Time and progress finally caught up with it however and in 1960 the now "old" four-poster bridge was opened to huge fanfares and marvelment and the older one demolished. All that remains of where it stood, if you drive to the end of the old remaining piece of road on the Sheppey side, is the sudden ending of the road at the edge of the Swale, and much dwarfed by the height of the "four-poster alongside it. This new bridge also saw the establishment of a much straighter access road either side of it which unfortunately neccessitated the demolishing of the "Lord Nelson" public house to the dismay of many. The pub had been a favourite watering hole for Ridham Dock workers and travellers across the Swale for countless years and had stood, almost on the marsh, just to the left of the old road as you travelled onto Sheppey. In 1960 the then new road went over the site of the pub but many photographs still exist to show it in all its glory.

The new bridge, looked apon almost as the seventh wonder of the world by Sheppey folk at the time of its opening, served the Island really well at first but traffic volumes increased at an alarming rate through the 1980's and 90's and it quickly found itself unable to cope, a situation made worse when there was an accident along its route. Denied access for just a few hours would cause horrendous tail-backs either side and so yet a third bridge and road in my life-time was called for and in 2006 the current Sheppey Bridge was opened but this time with the back up of a seconday route via the four-poster, Sheppey was at last in the modern world.

Friday 21 May 2010

Orange Tips and Coppers

An early morning visit to the reserve today allowed me to experience everything that is good about May, easily my favourite month of the year - the gateway month to summer.
Just the drive along the Harty Road made it all worthwhile. The first section, closely bordered by tall hedges of white-flowered hawthorn, and then suddenly bursting out onto the crest of Capel Hill, with sheep grazed fields either side of the descending road and below you corn fields of dark green, alongside the vivid yellow of rape. I just love the intensity of the rape in flower and even on a dull day it still seems to reflect a brightness upwards, as though the sky had turned upside down.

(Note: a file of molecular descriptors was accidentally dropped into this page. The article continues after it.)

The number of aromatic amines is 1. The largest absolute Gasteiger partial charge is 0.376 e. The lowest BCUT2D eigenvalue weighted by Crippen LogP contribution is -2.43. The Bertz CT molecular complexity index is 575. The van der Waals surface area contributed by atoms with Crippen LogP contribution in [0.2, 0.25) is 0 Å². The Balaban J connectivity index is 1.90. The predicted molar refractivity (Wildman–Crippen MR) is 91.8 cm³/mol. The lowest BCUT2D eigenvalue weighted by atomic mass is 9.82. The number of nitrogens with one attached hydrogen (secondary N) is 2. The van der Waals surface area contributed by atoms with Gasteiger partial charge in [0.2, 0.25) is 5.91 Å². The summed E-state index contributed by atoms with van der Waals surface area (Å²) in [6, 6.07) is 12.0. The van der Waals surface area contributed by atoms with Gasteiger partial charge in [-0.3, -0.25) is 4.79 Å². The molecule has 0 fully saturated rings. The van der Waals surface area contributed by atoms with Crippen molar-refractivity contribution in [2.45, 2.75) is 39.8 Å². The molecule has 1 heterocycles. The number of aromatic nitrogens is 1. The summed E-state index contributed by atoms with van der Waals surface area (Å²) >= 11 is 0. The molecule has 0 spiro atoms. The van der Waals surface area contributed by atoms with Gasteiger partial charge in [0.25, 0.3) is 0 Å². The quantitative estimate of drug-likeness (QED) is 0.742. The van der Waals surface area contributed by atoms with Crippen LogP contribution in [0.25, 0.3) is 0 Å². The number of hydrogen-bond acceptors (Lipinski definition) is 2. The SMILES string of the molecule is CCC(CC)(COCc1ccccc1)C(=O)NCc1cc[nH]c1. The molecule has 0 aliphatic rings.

Pulling up at the reserve's barn I was amazed to see three varieties of butterfly in the space of a few minutes. Firstly a pristine Small Copper alighted on the track, then two Orange Tips flew rapidly across one of the grazing fields and lastly, in some of the taller grass, the first Small Heath of the year was fluttering around. When butterflies start appearing like that and the weather is so warm early in the morning, you just know that summer has arived. At last as well, the grass is starting to grow quite quickly on the marsh and the grazing is starting to take on that lush look, much enjoyed I would imagine by a small herd of lovely Devon cattle that are lightly grazing it.
Sitting on top of one of the old salt workings mounds, soaking up the sun, watching the cattle and being serenaded by Skylarks and the buzzing of bees, its hard not get romantic about just about everything on days like that.

I had the opportunity the other day to look around a small piece of farmland on the edge of Minster that hasn't really changed much in the last century or so. Its only a collection of small meadows that run across to the highest point of Minster cliffs but the fields and their hedges and trees have a lot of old-time character that has been lost over a lot of Sheppey. Fortunately they have just been bought by a neighbouring farmer who farms very sympathetically towards nature and whose family in my opinion, own one of the prettiest farms on Sheppey, Tadwell Farm at Elm Lane. I hope to make more visits to the new purchase because there was certainly plenty of wildlife to see when I was there the other day.

Sunday 16 May 2010

The "Sheppey Harrier"

Earlier today, an hour after sunrise actually, when we were still bathed in blue skies and sunshine, such a treat, I had a wander round the reserve. It was a beautiful start to the day as I headed along the reserve boundary past the Tower Hide. In a boundary ditch close to the hide, there is one of the reserve's three Mute Swan nests, positioned against a clump of phragmites. It was lovely to see the swan sitting regaly atop the nest in the sunshine and being serenaded by a quartet of barber-shop Reed Warblers.